Whether or not to transition to Zoom Phone is another decision. Zoom Phone gives users PSTN capabilities, similar to Skype Enterprise Voice. Zoom also offers their Bring Your Own Carrier program which matches up to Microsoft’s Direct Routing for Teams (for those more familiar with Microsoft’s solution set). However, when comparing Zoom Phone to Skype Enterprise Voice, consider that Zoom Phone is a much newer product and especially internationally, not all of the same features are available.
There are also a number of decisions that must be made about existing equipment. Are the existing Skype for Business IP phones and headsets good enough or must new ones be purchased in order to showcase the complete Zoom functionality? Room system hardware should also be evaluated. Zoom supports H.323 rooms, though the experience is not as full as a native Zoom Room and set-up is nontrivial. Still, starting out with existing room hardware makes the transition to Zoom less costly.
Timing is an important consideration if there are existing infrastructure investments. It’s critical to think through other dependent applications (such as call center apps or CRM systems) that may only be set up to work with an on-premises UC system. Plans should be made to continue to fulfill these business needs. Like any migration, Zoom should be phased in gradually.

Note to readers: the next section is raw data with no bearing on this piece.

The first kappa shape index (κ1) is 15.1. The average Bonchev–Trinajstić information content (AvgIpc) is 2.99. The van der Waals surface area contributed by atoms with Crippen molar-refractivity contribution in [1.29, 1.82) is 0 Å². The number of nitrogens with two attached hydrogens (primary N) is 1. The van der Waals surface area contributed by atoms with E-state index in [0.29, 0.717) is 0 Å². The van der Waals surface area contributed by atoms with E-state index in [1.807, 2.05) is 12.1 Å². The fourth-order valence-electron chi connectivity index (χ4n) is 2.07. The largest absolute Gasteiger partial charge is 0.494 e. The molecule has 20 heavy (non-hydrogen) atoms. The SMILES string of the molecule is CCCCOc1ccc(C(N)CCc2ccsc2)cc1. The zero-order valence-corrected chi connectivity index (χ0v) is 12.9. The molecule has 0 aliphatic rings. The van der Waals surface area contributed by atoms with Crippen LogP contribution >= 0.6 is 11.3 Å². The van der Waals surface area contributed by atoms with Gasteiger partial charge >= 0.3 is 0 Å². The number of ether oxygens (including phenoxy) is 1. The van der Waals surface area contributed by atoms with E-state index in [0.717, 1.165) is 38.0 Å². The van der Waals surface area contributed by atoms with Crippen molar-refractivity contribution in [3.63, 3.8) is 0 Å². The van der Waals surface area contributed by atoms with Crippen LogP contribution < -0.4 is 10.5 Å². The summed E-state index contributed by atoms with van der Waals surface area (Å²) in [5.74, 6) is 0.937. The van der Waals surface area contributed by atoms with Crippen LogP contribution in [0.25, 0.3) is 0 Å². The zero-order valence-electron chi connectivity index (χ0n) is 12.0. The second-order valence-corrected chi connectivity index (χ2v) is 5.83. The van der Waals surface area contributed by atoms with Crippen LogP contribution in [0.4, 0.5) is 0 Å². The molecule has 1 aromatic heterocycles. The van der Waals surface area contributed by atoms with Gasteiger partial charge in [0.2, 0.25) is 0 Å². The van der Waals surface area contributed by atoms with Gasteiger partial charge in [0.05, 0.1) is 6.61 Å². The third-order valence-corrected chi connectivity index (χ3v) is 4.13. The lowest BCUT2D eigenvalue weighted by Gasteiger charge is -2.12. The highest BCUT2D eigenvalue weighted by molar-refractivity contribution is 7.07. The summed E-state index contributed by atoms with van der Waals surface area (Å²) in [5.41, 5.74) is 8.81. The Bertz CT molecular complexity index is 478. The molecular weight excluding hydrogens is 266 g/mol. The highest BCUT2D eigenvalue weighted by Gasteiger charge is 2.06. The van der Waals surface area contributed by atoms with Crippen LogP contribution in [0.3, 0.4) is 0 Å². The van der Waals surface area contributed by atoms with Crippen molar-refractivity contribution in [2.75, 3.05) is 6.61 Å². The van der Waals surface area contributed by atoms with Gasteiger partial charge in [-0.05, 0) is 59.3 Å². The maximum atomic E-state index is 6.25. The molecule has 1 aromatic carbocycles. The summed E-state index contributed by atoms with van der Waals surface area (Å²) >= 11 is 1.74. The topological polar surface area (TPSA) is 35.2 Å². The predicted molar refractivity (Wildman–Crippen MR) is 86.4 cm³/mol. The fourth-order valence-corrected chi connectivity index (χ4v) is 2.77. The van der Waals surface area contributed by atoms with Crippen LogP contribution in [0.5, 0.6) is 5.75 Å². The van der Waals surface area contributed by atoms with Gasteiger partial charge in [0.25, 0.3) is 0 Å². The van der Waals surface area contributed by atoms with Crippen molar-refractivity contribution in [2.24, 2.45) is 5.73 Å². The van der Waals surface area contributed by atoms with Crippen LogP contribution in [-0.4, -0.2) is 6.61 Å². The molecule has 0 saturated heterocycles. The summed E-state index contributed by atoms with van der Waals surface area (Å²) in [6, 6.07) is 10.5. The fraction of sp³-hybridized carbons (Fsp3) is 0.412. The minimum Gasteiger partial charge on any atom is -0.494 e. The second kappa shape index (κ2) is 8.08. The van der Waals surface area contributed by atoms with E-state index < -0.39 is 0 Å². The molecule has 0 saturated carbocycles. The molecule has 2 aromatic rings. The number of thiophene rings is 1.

Interoperability: Phasing in Zoom
As you move into the deployment stage, look to roll out Zoom group by group. Consider the pilot group carefully: these users should be excited to try the new technology. Good candidates for a pilot are comfortable navigating new software, and some may already be using Zoom on their own in a shadow IT capacity. Avoid VIP users in an initial pilot, as the experience will be less stable than later in the onboarding cycle.